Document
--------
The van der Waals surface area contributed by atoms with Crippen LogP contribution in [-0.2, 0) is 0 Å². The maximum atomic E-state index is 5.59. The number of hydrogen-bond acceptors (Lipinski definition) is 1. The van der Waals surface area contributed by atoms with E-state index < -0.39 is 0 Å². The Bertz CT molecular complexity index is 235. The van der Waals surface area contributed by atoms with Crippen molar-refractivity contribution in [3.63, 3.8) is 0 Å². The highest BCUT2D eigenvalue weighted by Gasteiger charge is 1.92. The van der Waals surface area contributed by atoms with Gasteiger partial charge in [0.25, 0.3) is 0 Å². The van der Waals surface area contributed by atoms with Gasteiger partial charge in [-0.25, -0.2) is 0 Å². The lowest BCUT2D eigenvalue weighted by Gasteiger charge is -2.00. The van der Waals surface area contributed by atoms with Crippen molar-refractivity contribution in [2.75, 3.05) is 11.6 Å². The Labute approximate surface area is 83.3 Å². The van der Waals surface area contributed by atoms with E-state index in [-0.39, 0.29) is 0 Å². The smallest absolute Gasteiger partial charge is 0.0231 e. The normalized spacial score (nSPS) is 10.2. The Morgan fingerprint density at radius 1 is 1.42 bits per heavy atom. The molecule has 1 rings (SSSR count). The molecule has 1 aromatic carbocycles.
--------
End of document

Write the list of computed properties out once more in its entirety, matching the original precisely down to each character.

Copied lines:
The van der Waals surface area contributed by atoms with Crippen LogP contribution in [-0.2, 0) is 0 Å². The maximum atomic E-state index is 5.59. The number of hydrogen-bond acceptors (Lipinski definition) is 1. The van der Waals surface area contributed by atoms with E-state index < -0.39 is 0 Å². The Bertz CT molecular complexity index is 235. The van der Waals surface area contributed by atoms with Crippen molar-refractivity contribution in [3.63, 3.8) is 0 Å². The highest BCUT2D eigenvalue weighted by Gasteiger charge is 1.92. The van der Waals surface area contributed by atoms with Gasteiger partial charge in [0.25, 0.3) is 0 Å². The van der Waals surface area contributed by atoms with Gasteiger partial charge in [-0.25, -0.2) is 0 Å². The lowest BCUT2D eigenvalue weighted by Gasteiger charge is -2.00. The van der Waals surface area contributed by atoms with Crippen molar-refractivity contribution in [2.75, 3.05) is 11.6 Å². The Labute approximate surface area is 83.3 Å². The van der Waals surface area contributed by atoms with E-state index in [-0.39, 0.29) is 0 Å². The smallest absolute Gasteiger partial charge is 0.0231 e. The normalized spacial score (nSPS) is 10.2. The Morgan fingerprint density at radius 1 is 1.42 bits per heavy atom. The molecule has 1 rings (SSSR count). The molecule has 1 aromatic carbocycles.